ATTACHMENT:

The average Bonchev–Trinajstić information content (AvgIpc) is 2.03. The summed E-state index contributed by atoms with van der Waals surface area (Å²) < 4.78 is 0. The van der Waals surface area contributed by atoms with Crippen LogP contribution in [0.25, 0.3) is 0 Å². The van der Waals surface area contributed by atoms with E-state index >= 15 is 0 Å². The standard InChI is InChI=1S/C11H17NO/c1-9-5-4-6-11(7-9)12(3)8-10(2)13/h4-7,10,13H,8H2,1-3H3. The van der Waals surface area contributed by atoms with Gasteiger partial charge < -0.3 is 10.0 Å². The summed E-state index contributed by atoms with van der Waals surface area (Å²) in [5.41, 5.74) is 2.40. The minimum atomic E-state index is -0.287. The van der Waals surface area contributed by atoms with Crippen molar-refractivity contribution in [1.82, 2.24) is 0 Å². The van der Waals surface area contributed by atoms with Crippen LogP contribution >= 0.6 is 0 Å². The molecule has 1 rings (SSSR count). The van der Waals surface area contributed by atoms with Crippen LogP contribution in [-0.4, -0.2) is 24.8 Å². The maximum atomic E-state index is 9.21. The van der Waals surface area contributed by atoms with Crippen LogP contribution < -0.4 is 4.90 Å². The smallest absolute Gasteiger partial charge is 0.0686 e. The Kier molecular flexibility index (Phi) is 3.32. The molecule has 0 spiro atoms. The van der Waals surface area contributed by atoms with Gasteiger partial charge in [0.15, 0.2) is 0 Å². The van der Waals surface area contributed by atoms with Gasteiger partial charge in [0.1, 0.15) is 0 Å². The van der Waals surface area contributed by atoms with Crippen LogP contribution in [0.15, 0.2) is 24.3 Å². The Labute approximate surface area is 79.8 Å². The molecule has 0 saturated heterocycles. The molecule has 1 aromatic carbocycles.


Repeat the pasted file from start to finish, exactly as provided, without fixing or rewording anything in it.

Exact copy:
The average Bonchev–Trinajstić information content (AvgIpc) is 2.03. The summed E-state index contributed by atoms with van der Waals surface area (Å²) < 4.78 is 0. The van der Waals surface area contributed by atoms with Crippen LogP contribution in [0.25, 0.3) is 0 Å². The van der Waals surface area contributed by atoms with E-state index >= 15 is 0 Å². The standard InChI is InChI=1S/C11H17NO/c1-9-5-4-6-11(7-9)12(3)8-10(2)13/h4-7,10,13H,8H2,1-3H3. The van der Waals surface area contributed by atoms with Gasteiger partial charge < -0.3 is 10.0 Å². The summed E-state index contributed by atoms with van der Waals surface area (Å²) in [5.41, 5.74) is 2.40. The minimum atomic E-state index is -0.287. The van der Waals surface area contributed by atoms with Crippen molar-refractivity contribution in [1.82, 2.24) is 0 Å². The van der Waals surface area contributed by atoms with Crippen LogP contribution >= 0.6 is 0 Å². The molecule has 1 rings (SSSR count). The van der Waals surface area contributed by atoms with Crippen LogP contribution in [-0.4, -0.2) is 24.8 Å². The maximum atomic E-state index is 9.21. The van der Waals surface area contributed by atoms with Crippen LogP contribution < -0.4 is 4.90 Å². The smallest absolute Gasteiger partial charge is 0.0686 e. The Kier molecular flexibility index (Phi) is 3.32. The molecule has 0 spiro atoms. The van der Waals surface area contributed by atoms with Gasteiger partial charge in [0.15, 0.2) is 0 Å². The van der Waals surface area contributed by atoms with Gasteiger partial charge in [0.1, 0.15) is 0 Å². The van der Waals surface area contributed by atoms with Crippen LogP contribution in [0.15, 0.2) is 24.3 Å². The Labute approximate surface area is 79.8 Å². The molecule has 0 saturated heterocycles. The molecule has 1 aromatic carbocycles.